Six on Saturday: 15 June 2019

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The first peony of the year.

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The last Iris – it was a short season for them this year.

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The gardener’s friend – a black headed (?) worm in one of my raised beds.  They can’t half move when they want to.

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One of last years houseleeks – about to go out in a blaze of glory

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I forget about this little gem, it’s usually hidden by lavender but I spotted it as I was getting into the car – but is it a saxifrage or a sedum?  Or something else entirely?  It has rosettes similar to – but smaller than – those of London Pride, which is a saxifrage.

Whatever it is, I’ll be moving some of it into my new Sedum Bed – just as soon as the rain stops long enough for me to build it!  I was hopeful when I got up, but it’s raining again – just not as heavily as previously.

Later, I think I’ll spend some time in the greenhouse sowing lettuce seeds.  The Little Gem seeds I sowed outdoors last Sunday have probably washed away.

If it’s raining where you are, make yourself a tea or coffee and take a look at The Propagator’s Blog to see how our fellow gardeners have been coping with weather conditions in their part of the world.

8 thoughts on “Six on Saturday: 15 June 2019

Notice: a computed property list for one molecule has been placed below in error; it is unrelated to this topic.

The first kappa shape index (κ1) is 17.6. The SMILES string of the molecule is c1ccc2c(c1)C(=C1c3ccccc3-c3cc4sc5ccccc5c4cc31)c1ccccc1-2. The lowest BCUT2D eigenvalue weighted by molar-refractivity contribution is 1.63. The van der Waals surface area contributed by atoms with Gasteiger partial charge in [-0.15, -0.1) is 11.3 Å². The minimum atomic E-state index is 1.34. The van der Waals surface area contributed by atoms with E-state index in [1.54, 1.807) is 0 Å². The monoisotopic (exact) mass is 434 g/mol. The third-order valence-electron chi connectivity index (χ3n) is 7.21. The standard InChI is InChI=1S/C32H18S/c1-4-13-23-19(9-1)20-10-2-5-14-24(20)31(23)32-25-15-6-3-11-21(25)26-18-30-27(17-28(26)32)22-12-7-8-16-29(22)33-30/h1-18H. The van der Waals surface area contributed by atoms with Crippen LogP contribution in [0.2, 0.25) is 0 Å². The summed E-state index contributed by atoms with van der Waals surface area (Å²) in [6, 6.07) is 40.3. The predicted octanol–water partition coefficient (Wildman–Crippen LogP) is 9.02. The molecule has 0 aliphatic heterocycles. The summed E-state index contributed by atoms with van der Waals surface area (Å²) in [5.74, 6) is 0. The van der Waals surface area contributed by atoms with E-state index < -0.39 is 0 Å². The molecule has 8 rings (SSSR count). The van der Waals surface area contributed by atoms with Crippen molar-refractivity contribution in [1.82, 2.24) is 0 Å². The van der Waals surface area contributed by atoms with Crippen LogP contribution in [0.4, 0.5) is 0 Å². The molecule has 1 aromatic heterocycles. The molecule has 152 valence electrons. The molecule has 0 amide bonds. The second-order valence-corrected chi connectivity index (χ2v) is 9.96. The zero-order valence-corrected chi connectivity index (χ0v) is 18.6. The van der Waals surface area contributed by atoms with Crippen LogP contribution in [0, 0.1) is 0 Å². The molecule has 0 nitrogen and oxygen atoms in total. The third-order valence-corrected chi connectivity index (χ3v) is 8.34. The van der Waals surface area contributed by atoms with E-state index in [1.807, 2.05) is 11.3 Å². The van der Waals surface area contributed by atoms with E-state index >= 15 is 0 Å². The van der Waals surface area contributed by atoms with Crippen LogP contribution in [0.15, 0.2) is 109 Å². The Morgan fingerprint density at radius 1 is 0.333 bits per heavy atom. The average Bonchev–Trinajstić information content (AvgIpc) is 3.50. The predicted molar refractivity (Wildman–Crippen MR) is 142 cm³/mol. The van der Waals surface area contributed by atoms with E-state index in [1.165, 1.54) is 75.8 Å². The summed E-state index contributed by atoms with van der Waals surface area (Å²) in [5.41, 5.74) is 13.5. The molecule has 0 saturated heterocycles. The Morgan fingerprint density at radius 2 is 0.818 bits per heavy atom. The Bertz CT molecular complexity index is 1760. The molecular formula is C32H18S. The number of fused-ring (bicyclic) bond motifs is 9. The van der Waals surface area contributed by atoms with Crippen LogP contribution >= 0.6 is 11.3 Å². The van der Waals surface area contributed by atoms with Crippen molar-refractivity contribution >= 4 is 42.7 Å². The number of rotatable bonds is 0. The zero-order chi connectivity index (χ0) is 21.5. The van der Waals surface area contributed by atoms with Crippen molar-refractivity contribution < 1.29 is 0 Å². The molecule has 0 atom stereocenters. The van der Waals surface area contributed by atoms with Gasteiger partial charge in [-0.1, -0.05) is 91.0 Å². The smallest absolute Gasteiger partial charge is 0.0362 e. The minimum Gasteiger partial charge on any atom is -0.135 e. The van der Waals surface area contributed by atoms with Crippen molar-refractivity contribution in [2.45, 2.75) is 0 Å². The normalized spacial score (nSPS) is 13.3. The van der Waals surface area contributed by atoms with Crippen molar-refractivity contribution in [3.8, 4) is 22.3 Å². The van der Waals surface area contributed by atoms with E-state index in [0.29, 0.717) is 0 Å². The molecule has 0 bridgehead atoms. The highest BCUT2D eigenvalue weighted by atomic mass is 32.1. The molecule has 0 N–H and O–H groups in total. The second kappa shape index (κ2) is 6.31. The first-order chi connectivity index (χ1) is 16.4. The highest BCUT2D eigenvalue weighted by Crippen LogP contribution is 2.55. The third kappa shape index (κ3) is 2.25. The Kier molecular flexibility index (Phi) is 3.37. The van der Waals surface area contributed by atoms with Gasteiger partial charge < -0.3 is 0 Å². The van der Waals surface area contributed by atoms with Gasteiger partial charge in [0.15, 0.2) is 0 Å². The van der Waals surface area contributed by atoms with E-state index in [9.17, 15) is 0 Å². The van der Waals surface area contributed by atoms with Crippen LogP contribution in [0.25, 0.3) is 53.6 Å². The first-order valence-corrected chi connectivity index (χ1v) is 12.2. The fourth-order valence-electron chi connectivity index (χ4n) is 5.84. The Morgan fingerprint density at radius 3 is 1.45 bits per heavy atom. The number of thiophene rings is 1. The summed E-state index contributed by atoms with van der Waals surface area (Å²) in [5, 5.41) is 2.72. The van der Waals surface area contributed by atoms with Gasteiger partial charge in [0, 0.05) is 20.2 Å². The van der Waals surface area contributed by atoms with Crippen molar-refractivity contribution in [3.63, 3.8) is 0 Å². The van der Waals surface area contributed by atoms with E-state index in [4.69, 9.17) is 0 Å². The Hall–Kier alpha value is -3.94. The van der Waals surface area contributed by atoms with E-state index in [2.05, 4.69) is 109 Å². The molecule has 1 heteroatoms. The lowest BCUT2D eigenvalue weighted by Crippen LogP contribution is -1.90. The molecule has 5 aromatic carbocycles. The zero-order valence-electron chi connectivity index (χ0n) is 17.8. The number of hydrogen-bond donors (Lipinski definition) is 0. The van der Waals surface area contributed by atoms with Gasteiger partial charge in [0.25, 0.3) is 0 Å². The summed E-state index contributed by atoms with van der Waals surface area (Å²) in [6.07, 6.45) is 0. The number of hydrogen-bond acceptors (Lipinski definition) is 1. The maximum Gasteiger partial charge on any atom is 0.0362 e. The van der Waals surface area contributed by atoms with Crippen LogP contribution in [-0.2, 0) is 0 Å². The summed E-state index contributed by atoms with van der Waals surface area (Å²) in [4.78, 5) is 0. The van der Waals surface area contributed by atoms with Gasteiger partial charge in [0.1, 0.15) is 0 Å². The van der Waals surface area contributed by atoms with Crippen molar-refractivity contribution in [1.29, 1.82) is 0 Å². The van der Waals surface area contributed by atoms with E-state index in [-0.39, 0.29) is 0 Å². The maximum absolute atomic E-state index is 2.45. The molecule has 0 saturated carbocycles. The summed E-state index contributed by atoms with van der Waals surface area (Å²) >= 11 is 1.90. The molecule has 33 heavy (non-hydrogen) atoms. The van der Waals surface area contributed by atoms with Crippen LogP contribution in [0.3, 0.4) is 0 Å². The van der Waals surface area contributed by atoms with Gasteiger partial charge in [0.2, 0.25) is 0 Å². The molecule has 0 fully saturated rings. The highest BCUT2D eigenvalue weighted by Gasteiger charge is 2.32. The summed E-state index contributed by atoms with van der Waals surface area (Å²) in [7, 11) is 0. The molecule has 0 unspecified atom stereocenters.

1. I just leave my peonies to get on with things themselves. They are planted in a raised bed – 2 feet high on my side of the wall, over 4 feet high from the public footpath. They receive no sun until after midday as the bed faces south-west(ish). They are packed in with other plants and I never feed them as I suspect they get enough nutrients when my neighbour’s trees shed their leaves in autumn and they cover my property. I believe they should be dug up and divided after five years – mine have been divided once in 25 years!! I water them only when the leaves start to curl. Living in North Wales, they are never short of water, but they don’t sit in it either. What is your climate/garden conditions? I’m assuming – as you mention Spring – that you are southern hemisphere?

      Liked by 1 person

    2. Thanks for all the I formation on the peonies. I will do some investigation to find out whether they will grow in this climate. I live in Queensland Australia in the Sunshine Coast region, about 100 km North of Brisbane. The climate is sub tropical but as we are inland from the coast (about 35km) and on a range of mountains, our weather is slightly cooler and we get more rain than the coastal region does. My only problem is the shallow layer of soil on clay, but I’m adding gypsum and a lot of humus and raising bed to try and overcome the problem. I purchase a lot of my plants online, mainly from Victoria which has a climate which is more suited to growing peonies. We are moving in winter now.


    1. I hope the rain wasn’t too bad for you. Lost of flooding locally as we have two river valleys close by. Thanks for liking the peonies. I have no idea which varieties the dark pink peonies are as they came from my mum’s garden after she passed away in 1995, and she’d had them for at least twenty years by then. I’m sure it’s just a basic variety. I bought the pale pink ones that will flower soon, but again, the label disappeared years ago – Sarah Bernhardt comes to mind.


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